New York City Fair Chance Act (NYFCA) adds protections for individuals with criminal records.

In 2015, NYC passed the NYFCA that prohibited employers from inquiring about a potential employee’s criminal record before a job offer. An employer could not rescind an offer based on a prior conviction without undertaking a “Fair Chance Process”. This processing including balancing factors in Article 23-A of the New York Corrections Law. If a job offer was taken away, the employer needed to share the analysis with the individual. The applicant was also to be given at least 3 days to respond.

The first amendment to the Act extends these protections to CURRENT employees, not just applicants. The analysis for employees and independent contractors slightly differs than the analysis required for applicants. It uses seven factors (the “NYC Fair Chance Factors”) set forth in the NYC Commission on Human Rights Legal Enforcement Guidance. For applicants, employers use eight factors set forth in Article 23-A of the New York Corrections Law.

The next change allows applicants more time to respond. Applicants are given a minimum of five days instead of three. Additionally, there are changes to the vetting process. Under the original NYFCA, the only restrictions for an employer’s review and consideration of an applicant’s background checks were the requirements of the Fair Chance Process. Now, an employer must separate its review of such a report into two phases. (1) Before making an offer, the employer may only review non-criminal background information (employers may not review driving records because these records could contain references to criminal history). (2) After reviewing the information and making a conditional offer, the employer can review criminal history and driving records and, if needed, engage in the Fair Chance Process.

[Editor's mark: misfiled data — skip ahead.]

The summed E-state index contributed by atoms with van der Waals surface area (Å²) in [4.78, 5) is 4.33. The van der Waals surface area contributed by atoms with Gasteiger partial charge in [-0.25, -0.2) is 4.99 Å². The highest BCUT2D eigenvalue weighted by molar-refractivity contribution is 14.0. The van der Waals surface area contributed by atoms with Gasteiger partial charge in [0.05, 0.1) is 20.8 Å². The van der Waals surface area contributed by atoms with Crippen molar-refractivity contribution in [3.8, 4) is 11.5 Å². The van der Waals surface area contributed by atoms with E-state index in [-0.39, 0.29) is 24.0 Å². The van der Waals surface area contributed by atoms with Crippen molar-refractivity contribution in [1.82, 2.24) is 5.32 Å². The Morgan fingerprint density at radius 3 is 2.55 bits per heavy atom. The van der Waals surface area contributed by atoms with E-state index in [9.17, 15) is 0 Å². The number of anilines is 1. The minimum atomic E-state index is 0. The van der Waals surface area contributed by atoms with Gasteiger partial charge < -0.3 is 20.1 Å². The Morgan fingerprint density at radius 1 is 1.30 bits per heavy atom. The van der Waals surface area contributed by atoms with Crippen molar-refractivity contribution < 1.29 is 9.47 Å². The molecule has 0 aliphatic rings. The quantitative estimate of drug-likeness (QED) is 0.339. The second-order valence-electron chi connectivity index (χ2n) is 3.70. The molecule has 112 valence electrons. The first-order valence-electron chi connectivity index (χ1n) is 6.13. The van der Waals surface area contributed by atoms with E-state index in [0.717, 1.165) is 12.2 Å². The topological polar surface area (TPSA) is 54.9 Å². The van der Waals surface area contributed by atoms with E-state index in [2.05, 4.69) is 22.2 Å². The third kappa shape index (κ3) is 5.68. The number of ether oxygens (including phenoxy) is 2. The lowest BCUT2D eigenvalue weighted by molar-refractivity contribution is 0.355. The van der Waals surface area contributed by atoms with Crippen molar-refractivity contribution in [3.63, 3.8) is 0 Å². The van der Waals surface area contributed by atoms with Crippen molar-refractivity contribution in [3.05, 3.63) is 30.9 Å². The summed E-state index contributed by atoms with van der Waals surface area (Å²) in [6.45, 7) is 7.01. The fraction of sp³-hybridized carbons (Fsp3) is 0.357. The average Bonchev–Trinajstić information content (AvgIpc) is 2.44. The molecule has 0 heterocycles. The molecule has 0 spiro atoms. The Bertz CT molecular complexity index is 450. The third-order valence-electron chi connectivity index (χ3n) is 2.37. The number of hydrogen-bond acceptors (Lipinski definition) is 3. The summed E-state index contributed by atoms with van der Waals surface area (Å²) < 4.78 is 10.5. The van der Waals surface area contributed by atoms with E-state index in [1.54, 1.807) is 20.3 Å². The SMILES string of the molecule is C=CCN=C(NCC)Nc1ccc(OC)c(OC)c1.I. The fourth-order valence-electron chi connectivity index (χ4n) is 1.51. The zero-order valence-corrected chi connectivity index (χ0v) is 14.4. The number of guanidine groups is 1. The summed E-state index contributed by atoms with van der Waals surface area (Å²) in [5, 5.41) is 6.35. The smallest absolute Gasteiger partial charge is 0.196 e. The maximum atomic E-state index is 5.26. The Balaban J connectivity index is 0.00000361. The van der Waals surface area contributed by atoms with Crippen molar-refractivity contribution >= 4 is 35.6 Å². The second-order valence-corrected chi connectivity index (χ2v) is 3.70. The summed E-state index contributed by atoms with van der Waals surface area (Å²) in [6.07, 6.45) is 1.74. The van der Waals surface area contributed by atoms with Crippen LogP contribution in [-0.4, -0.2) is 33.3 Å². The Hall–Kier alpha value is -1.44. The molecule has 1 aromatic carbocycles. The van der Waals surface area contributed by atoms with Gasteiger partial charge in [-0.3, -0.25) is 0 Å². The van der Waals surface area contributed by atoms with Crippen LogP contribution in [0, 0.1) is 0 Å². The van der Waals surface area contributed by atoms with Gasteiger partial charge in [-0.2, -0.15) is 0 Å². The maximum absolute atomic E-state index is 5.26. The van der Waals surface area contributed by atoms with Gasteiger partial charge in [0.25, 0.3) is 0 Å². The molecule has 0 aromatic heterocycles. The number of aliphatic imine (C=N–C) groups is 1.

The amended NYFCA and the New York City Commission on Human Rights’ NYFCA guidance states private and most public employers are prohibited from seeking any information or taking adverse employment action based on a person’s non-conviction history. This includes arrests that did not result in prosecution, cases in which all charges were dismissed, youthful offenses, and sealed convictions.

The criminal defense attorneys and employment attorneys are here to assist employees and employers with questions about the job screening process. Our criminal defense lawyers are well-versed in the impact of various convictions. Our employment lawyers are able to tie this information together to effectively analyze this process. Our experienced attorneys practice throughout the New York and New Jersey metro-area, including but not limited to the following counties: New York City, Queens, Kings (Brooklyn), Long Island, Bergen, Hudson and more. The lawyers at Heiferman & Associates are available by appointment in the office, as well as Zoom, MS Teams, Google and more. Please contact us today at (718) 888-9545 to schedule a consultation.